Focus Features chairman Peter Kujawski didn’t even take time to Google. When the Focus team read the script, they wanted it.
“If there’s a dream director to do this project, Spike’s the guy,” said Kujawski. “I think we got the script on a Tuesday; we all read it overnight. Wednesday we looked each other in the eye, and said, ‘Hey, let’s do this.’ It was clear to us that Spike had the humorous angle in mind, but it was also clear that he was never gonna just turn it into a comedy. It’s dealing with serious, important issues, and dealing with them in a way that Spike has uniquely built a voice and a career around. He doesn’t shy away from making an entertainment-forward version of the film, nor does he shy away from truly allowing the movie to become powerful, and somewhat incendiary, and truly an active statement on issues that a lot of people should be thinking about and discussing in today’s world.”
Focus did initially question the film’s coda, which Lee insisted on adding after wrapping principal photography. He watched the August 10 riots in Charlottesville in horror while on vacation in Martha’s Vineyard, and saw the death of Heather Heyer. Once he obtained permission from Heyer’s mother, Susan Bro, Lee felt empowered to include footage of the car that ran her over.
“That’s the ending, end of discussion,” he said. “Those terrorists groups and the real David Duke should join the Writers Guild of America. They wrote the ending for us. They wrote a better ending.”
Lee is used to getting comments from studios. “It’s their job to make comments,” he said. “‘Do the Right Thing’ was set up at Paramount, but the week before the start of production, they wanted Mookie and Sal to hug at the end. I called up Sam Kitt at Universal, got him the script, he got it up the chain to Tom Pollock, who said, ‘I’m doing it, but not a penny over $6.5 million.’ Warner Bros. wanted to know why [Nelson] Mandela was at end of ‘Malcom X.’ I had to explain to them that Mandela read ‘The Autobiography Of Malcolm X’ numerous times in prison for 27 years. The connection between them and Martin Luther King is they were all freedom fighters.”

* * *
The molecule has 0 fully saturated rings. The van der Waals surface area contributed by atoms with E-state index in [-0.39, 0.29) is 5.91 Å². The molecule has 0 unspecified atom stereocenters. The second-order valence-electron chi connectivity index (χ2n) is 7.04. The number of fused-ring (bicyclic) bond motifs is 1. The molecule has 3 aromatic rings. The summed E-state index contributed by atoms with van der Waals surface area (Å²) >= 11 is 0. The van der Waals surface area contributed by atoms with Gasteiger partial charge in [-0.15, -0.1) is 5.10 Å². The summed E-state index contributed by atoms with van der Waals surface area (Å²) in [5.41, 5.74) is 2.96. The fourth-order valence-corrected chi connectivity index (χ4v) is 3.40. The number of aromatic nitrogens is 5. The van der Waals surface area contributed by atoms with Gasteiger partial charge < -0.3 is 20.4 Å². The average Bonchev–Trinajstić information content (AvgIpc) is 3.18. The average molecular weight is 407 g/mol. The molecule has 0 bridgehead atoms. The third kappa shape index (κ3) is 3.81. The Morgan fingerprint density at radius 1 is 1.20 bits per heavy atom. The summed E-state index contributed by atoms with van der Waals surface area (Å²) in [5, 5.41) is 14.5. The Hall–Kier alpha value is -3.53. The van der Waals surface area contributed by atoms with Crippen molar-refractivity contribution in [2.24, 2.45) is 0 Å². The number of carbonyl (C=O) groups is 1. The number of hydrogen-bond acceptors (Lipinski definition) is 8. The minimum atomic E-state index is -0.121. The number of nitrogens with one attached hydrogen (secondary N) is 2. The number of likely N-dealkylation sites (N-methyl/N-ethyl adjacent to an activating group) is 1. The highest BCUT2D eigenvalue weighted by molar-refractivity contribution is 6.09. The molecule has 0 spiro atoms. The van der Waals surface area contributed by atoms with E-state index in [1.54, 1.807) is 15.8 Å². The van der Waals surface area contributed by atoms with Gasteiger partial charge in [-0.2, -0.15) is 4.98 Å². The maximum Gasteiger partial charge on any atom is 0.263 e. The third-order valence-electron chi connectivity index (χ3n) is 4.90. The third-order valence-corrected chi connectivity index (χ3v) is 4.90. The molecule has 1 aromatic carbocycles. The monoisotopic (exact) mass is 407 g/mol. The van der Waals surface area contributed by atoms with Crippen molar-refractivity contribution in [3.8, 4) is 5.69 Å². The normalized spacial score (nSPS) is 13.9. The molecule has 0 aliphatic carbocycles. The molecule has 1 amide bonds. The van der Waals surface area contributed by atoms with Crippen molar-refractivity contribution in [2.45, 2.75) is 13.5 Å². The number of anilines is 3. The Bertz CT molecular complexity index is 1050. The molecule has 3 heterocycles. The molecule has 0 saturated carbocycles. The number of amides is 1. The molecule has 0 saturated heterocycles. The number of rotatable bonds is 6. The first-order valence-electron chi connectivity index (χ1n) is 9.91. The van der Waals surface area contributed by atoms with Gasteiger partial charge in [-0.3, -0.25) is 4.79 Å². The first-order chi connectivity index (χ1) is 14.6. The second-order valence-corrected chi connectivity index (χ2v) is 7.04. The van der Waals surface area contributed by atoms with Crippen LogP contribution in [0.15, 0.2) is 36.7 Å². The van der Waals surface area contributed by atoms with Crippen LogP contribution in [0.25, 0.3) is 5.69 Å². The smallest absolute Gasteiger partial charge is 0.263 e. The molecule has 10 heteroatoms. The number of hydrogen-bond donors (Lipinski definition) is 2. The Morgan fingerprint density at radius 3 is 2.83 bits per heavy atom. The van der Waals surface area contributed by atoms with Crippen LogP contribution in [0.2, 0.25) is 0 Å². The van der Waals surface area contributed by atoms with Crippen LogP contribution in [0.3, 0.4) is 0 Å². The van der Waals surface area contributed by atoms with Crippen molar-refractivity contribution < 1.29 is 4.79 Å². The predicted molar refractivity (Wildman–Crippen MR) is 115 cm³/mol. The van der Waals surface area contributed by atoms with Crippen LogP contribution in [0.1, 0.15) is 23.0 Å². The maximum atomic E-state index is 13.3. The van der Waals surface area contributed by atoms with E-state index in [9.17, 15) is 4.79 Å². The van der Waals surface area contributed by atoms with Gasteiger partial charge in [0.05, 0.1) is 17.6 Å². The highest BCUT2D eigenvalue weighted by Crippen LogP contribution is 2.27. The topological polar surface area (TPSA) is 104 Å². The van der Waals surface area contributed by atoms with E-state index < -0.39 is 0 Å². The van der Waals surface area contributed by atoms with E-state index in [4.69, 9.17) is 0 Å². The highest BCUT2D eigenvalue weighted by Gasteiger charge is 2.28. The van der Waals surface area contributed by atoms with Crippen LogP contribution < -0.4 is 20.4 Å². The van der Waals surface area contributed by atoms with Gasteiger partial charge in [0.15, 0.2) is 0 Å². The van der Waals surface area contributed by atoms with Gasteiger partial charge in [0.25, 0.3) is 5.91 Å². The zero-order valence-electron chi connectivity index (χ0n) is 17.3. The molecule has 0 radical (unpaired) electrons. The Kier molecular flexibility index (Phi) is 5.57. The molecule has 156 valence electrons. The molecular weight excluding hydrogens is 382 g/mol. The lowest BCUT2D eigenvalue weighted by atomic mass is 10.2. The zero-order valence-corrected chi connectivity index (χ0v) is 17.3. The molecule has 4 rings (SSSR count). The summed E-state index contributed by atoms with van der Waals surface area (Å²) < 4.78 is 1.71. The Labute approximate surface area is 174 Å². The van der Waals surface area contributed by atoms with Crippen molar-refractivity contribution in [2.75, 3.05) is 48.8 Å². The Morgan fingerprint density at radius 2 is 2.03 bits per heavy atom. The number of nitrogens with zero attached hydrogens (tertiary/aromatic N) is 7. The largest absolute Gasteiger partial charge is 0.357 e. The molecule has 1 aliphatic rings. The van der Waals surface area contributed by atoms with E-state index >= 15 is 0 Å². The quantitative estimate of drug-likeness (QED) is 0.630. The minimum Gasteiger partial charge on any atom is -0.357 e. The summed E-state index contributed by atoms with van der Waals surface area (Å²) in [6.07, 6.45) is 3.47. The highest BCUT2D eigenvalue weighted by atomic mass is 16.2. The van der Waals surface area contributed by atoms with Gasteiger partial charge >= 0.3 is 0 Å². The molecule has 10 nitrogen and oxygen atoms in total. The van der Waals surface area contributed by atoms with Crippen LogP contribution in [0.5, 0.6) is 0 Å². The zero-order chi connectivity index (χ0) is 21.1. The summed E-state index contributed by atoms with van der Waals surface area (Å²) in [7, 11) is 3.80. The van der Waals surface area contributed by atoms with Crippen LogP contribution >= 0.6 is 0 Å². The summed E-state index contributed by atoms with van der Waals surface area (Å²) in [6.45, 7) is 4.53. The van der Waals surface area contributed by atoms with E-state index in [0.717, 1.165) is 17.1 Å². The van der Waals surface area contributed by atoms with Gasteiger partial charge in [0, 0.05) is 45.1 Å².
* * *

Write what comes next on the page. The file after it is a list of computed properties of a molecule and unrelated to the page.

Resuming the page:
The Washington and Lee families raised their kids as close-knit friends. Lee has known John David since he was a boy, and gave him his big-screen debut at the age of six in “Malcolm X.” Pauletta stars in Lee’s Netflix “She’s Gotta Have It” series. When Lee went to the opening-night afterparty for Broadway’s “The Iceman Cometh,” (which kept the elder Washington out of Cannes), Washington said, “What’s up, I can’t get a job now? You’re hiring my family?”
“I don’t do this shit alone,” Lee said at the Cannes press conference. “I’m a general manager of a sports team. You put the best players out there to win, it’s teamwork. Filmmaking is a collaborative effort. Everyone up here contributed and was great. I never worked with Topher before, or Brooklynite Adam [Driver]; this young man [John David Washington] and I go way back. This is new blood, a lot of new people here; this was an infusion. I’m old, I’m 61, I’ve been doing this for three decades. Making a good film is a miracle. There’s some hard shit.”